With a new regimen of medicines to be taken, I told my wife that I felt like one of those old persons who cannot read the small print on the vials, and have to have instructions laid out to be sure of taking the correct purple oblong pill after breakfast. I now realize that I am officially one of those persons.

When I was discharged, I was earnestly encouraged to sign up for a Cardio Rehab course in a week or two, to handle with my fellow-sufferers such items as appropriate exercise and strategies for handling stress. I am very wary of such collegial activities: you will not see me standing in a pool with other rehabilitants, waving my hands in the air. I know best, because of the scar tissue from multiple back surgeries, and resultant neuropathy, what exercise I must avoid in order not to irritate further the heel (where the stabbing occurs). Moreover, several sessions on stress avoidance will be offered. Yet there has been no stress in my life in recent years (apart from the tribulations of dealing with local service contractors of any kind, and reading laudatory reviews of Agent Sonya), and nothing would be more stressful to me than having to listen to a lecture on ‘Mindfulness’ when I could be spending my time more fruitfully among the archives.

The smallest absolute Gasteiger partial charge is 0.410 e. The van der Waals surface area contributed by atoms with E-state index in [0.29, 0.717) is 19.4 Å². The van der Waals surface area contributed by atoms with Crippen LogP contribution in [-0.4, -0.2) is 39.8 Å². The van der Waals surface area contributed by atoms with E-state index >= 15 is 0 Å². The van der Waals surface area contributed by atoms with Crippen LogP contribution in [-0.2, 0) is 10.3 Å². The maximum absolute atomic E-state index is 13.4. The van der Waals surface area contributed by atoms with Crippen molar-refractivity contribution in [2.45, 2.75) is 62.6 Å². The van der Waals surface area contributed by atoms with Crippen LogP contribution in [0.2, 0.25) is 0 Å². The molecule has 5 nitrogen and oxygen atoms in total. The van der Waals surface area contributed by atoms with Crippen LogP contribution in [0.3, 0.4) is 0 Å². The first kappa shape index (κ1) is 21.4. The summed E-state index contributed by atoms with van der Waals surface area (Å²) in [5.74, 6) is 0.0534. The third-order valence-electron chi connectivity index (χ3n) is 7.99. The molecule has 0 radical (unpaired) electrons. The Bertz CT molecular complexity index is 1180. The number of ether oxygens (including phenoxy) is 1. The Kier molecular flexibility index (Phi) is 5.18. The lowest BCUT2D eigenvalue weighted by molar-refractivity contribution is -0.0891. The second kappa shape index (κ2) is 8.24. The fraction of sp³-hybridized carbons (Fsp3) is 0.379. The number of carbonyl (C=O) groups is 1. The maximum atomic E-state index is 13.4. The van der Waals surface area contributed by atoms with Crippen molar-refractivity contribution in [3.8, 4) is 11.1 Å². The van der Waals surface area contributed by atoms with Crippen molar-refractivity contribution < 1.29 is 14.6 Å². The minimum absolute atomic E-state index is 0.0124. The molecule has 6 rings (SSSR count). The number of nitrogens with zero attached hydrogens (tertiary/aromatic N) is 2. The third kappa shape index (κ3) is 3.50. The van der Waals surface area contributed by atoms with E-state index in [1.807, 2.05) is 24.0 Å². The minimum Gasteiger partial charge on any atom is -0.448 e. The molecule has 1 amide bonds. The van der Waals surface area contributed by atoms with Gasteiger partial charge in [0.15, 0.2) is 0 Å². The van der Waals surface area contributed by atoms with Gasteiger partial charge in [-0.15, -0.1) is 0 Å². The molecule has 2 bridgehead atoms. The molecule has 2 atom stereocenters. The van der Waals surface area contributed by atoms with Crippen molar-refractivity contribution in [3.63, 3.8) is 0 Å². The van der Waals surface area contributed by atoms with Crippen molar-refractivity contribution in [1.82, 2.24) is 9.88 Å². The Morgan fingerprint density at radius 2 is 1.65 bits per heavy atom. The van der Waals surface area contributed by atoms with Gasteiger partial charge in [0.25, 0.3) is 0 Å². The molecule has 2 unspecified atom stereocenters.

Thus it was with some chagrin that, when I picked up my copy of the January 6 issue of London Review of Books on my return home, I found a review of Ben Macintyre’s Agent Sonya by someone called Malcom Gaskill, described as an ‘emeritus professor at UEA’. His webpage at the University of East Anglia records the following as his ‘Areas of Expertise’: “Social and cultural history of Britain and America 1550-1750; history of crime, witchcraft, magic and spiritualism.” So one might naturally wonder why he was selected to review the book, so late in the day, unless he had some alarming new theory about Sonya’s dabbling in the black arts, or the story of her reincarnation. I accordingly wrote a letter to the Editor, as follows:

            I was both astonished and dismayed by Malcolm Gaskill’s review of Ben Macintyre’s ‘Agent Sonya’ in the LRB (January 6). Astonished, since, while your description informs us that the book was published in September 2021, it was actually issued a year beforehand. It is difficult for me to imagine how you judged that a review after all that time was justified. Dismayed, since Gaskill, while producing a very competent and readable synopsis of Macintyre’s work, appears to bring no external knowledge or expertise to his analysis, and has been taken in by many of Macintyre’s fictions in the same way that Macintyre was hoodwinked by Ursula Kuczynski’s GRU-driven memoir, and his conversations with her offspring.

I have a special interest in a corrective to the mostly laudatory reviews of the book, and my review of it appeared in the on-line version of The Journal of Intelligence and National Security as far back as December 2020, under the title of ‘Courier, Traitor, Bigamist, Fabulist: Behind the Mythology of a Superspy’. (Please see: http://www.coldspur.com/wp-content/uploads/2020/12/Courier-traitor-bigamist-fabulist-behind-the-mythology-of-a-superspy.pdf ) I have received multiple congratulatory messages on this piece, thanking me for setting the record straight, and for pointing out Macintyre’s errors and flights of fancy. I am surprised that Professor Gaskill did not come across it in his researches or, if he did, why he ignored its conclusions.